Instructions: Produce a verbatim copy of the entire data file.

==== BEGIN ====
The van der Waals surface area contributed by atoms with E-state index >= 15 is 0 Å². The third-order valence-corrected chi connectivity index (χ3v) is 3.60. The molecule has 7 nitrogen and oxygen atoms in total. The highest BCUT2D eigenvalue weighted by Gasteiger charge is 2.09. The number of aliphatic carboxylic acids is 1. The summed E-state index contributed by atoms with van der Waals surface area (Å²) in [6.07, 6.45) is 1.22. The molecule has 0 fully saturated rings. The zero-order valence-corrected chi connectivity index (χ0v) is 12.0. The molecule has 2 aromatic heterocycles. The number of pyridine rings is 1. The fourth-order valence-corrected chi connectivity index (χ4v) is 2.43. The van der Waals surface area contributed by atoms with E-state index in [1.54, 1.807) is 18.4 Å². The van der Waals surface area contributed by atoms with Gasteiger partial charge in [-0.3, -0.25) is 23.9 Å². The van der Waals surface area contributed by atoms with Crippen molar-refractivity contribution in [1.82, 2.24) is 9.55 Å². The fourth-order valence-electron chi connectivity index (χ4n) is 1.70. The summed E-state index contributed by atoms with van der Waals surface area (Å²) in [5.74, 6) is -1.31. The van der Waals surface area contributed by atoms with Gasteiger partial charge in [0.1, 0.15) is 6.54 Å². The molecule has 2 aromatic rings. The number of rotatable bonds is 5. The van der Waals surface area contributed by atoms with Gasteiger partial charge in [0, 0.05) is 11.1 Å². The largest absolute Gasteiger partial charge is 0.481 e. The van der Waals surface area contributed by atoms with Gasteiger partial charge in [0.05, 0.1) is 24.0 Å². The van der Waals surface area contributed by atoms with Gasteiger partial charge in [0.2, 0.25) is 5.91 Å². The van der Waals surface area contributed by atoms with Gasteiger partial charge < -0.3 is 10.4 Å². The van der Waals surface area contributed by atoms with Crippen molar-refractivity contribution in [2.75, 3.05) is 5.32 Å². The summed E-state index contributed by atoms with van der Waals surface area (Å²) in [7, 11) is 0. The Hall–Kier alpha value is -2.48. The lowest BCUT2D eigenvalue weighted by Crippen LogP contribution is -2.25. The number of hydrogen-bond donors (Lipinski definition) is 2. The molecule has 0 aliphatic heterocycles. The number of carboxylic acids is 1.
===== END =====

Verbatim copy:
The van der Waals surface area contributed by atoms with E-state index >= 15 is 0 Å². The third-order valence-corrected chi connectivity index (χ3v) is 3.60. The molecule has 7 nitrogen and oxygen atoms in total. The highest BCUT2D eigenvalue weighted by Gasteiger charge is 2.09. The number of aliphatic carboxylic acids is 1. The summed E-state index contributed by atoms with van der Waals surface area (Å²) in [6.07, 6.45) is 1.22. The molecule has 0 fully saturated rings. The zero-order valence-corrected chi connectivity index (χ0v) is 12.0. The molecule has 2 aromatic heterocycles. The number of pyridine rings is 1. The fourth-order valence-corrected chi connectivity index (χ4v) is 2.43. The van der Waals surface area contributed by atoms with E-state index in [1.54, 1.807) is 18.4 Å². The van der Waals surface area contributed by atoms with Gasteiger partial charge in [-0.3, -0.25) is 23.9 Å². The van der Waals surface area contributed by atoms with Crippen molar-refractivity contribution in [1.82, 2.24) is 9.55 Å². The fourth-order valence-electron chi connectivity index (χ4n) is 1.70. The summed E-state index contributed by atoms with van der Waals surface area (Å²) in [5.74, 6) is -1.31. The van der Waals surface area contributed by atoms with Gasteiger partial charge in [0.1, 0.15) is 6.54 Å². The molecule has 2 aromatic rings. The number of rotatable bonds is 5. The van der Waals surface area contributed by atoms with Gasteiger partial charge in [0, 0.05) is 11.1 Å². The largest absolute Gasteiger partial charge is 0.481 e. The van der Waals surface area contributed by atoms with Gasteiger partial charge in [0.05, 0.1) is 24.0 Å². The van der Waals surface area contributed by atoms with Gasteiger partial charge in [0.2, 0.25) is 5.91 Å². The van der Waals surface area contributed by atoms with Gasteiger partial charge < -0.3 is 10.4 Å². The van der Waals surface area contributed by atoms with Crippen molar-refractivity contribution in [2.75, 3.05) is 5.32 Å². The summed E-state index contributed by atoms with van der Waals surface area (Å²) in [7, 11) is 0. The Hall–Kier alpha value is -2.48. The lowest BCUT2D eigenvalue weighted by Crippen LogP contribution is -2.25. The number of hydrogen-bond donors (Lipinski definition) is 2. The molecule has 0 aliphatic heterocycles. The number of carboxylic acids is 1.